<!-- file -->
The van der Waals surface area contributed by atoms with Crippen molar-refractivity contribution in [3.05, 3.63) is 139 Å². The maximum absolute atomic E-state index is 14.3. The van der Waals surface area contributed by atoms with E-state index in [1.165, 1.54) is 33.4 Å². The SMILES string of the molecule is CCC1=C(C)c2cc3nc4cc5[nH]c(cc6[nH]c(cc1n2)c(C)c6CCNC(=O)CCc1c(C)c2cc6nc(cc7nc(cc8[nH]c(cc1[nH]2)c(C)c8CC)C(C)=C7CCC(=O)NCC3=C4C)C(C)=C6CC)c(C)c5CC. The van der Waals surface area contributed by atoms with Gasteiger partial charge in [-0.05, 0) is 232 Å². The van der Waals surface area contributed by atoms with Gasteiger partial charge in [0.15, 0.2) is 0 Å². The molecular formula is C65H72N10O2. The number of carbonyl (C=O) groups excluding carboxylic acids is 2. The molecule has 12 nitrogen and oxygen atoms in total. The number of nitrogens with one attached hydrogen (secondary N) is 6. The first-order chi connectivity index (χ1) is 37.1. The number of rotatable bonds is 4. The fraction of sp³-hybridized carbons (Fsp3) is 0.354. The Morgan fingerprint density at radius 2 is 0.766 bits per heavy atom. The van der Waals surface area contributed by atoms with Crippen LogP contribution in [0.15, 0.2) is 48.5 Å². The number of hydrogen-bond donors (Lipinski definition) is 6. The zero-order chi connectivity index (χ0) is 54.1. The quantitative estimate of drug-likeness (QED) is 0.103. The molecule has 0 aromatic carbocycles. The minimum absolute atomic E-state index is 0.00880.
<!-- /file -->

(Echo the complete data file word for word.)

The van der Waals surface area contributed by atoms with Crippen molar-refractivity contribution in [3.05, 3.63) is 139 Å². The maximum absolute atomic E-state index is 14.3. The van der Waals surface area contributed by atoms with E-state index in [1.165, 1.54) is 33.4 Å². The SMILES string of the molecule is CCC1=C(C)c2cc3nc4cc5[nH]c(cc6[nH]c(cc1n2)c(C)c6CCNC(=O)CCc1c(C)c2cc6nc(cc7nc(cc8[nH]c(cc1[nH]2)c(C)c8CC)C(C)=C7CCC(=O)NCC3=C4C)C(C)=C6CC)c(C)c5CC. The van der Waals surface area contributed by atoms with Gasteiger partial charge in [-0.05, 0) is 232 Å². The van der Waals surface area contributed by atoms with Gasteiger partial charge in [0.15, 0.2) is 0 Å². The molecular formula is C65H72N10O2. The number of carbonyl (C=O) groups excluding carboxylic acids is 2. The molecule has 12 nitrogen and oxygen atoms in total. The number of nitrogens with one attached hydrogen (secondary N) is 6. The first-order chi connectivity index (χ1) is 37.1. The number of rotatable bonds is 4. The fraction of sp³-hybridized carbons (Fsp3) is 0.354. The Morgan fingerprint density at radius 2 is 0.766 bits per heavy atom. The van der Waals surface area contributed by atoms with Crippen LogP contribution in [0.15, 0.2) is 48.5 Å². The number of hydrogen-bond donors (Lipinski definition) is 6. The zero-order chi connectivity index (χ0) is 54.1. The quantitative estimate of drug-likeness (QED) is 0.103. The molecule has 0 aromatic carbocycles. The minimum absolute atomic E-state index is 0.00880.